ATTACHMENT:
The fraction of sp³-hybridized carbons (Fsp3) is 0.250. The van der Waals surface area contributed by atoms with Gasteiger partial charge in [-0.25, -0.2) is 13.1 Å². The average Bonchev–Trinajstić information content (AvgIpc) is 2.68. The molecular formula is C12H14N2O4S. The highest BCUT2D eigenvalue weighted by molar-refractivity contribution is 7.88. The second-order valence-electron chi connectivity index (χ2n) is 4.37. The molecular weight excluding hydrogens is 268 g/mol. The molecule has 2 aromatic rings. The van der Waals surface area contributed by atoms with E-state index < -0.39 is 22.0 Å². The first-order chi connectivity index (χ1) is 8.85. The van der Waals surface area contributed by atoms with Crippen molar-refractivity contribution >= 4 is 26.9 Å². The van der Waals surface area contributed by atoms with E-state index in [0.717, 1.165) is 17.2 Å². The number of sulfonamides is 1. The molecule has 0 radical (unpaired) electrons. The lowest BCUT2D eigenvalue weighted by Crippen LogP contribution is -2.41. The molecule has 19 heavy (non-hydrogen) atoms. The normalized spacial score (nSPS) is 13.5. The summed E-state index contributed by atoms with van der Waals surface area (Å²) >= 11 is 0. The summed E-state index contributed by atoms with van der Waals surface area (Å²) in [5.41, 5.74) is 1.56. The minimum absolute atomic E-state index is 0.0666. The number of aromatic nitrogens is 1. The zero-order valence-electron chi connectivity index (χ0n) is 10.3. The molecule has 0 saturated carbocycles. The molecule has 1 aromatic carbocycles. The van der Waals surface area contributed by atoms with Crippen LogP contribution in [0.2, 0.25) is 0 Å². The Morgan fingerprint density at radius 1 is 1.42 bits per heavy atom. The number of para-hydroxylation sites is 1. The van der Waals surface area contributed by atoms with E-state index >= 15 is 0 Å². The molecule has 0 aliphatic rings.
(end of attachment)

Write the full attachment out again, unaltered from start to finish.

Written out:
The fraction of sp³-hybridized carbons (Fsp3) is 0.250. The van der Waals surface area contributed by atoms with Gasteiger partial charge in [-0.25, -0.2) is 13.1 Å². The average Bonchev–Trinajstić information content (AvgIpc) is 2.68. The molecular formula is C12H14N2O4S. The highest BCUT2D eigenvalue weighted by molar-refractivity contribution is 7.88. The second-order valence-electron chi connectivity index (χ2n) is 4.37. The molecular weight excluding hydrogens is 268 g/mol. The molecule has 2 aromatic rings. The van der Waals surface area contributed by atoms with E-state index < -0.39 is 22.0 Å². The first-order chi connectivity index (χ1) is 8.85. The van der Waals surface area contributed by atoms with Crippen molar-refractivity contribution >= 4 is 26.9 Å². The van der Waals surface area contributed by atoms with E-state index in [0.717, 1.165) is 17.2 Å². The number of sulfonamides is 1. The molecule has 0 radical (unpaired) electrons. The lowest BCUT2D eigenvalue weighted by Crippen LogP contribution is -2.41. The molecule has 19 heavy (non-hydrogen) atoms. The normalized spacial score (nSPS) is 13.5. The summed E-state index contributed by atoms with van der Waals surface area (Å²) >= 11 is 0. The summed E-state index contributed by atoms with van der Waals surface area (Å²) in [5.41, 5.74) is 1.56. The minimum absolute atomic E-state index is 0.0666. The number of aromatic nitrogens is 1. The zero-order valence-electron chi connectivity index (χ0n) is 10.3. The molecule has 0 saturated carbocycles. The molecule has 1 aromatic carbocycles. The van der Waals surface area contributed by atoms with Crippen LogP contribution in [0.2, 0.25) is 0 Å². The Morgan fingerprint density at radius 1 is 1.42 bits per heavy atom. The number of para-hydroxylation sites is 1. The van der Waals surface area contributed by atoms with E-state index >= 15 is 0 Å². The molecule has 0 aliphatic rings.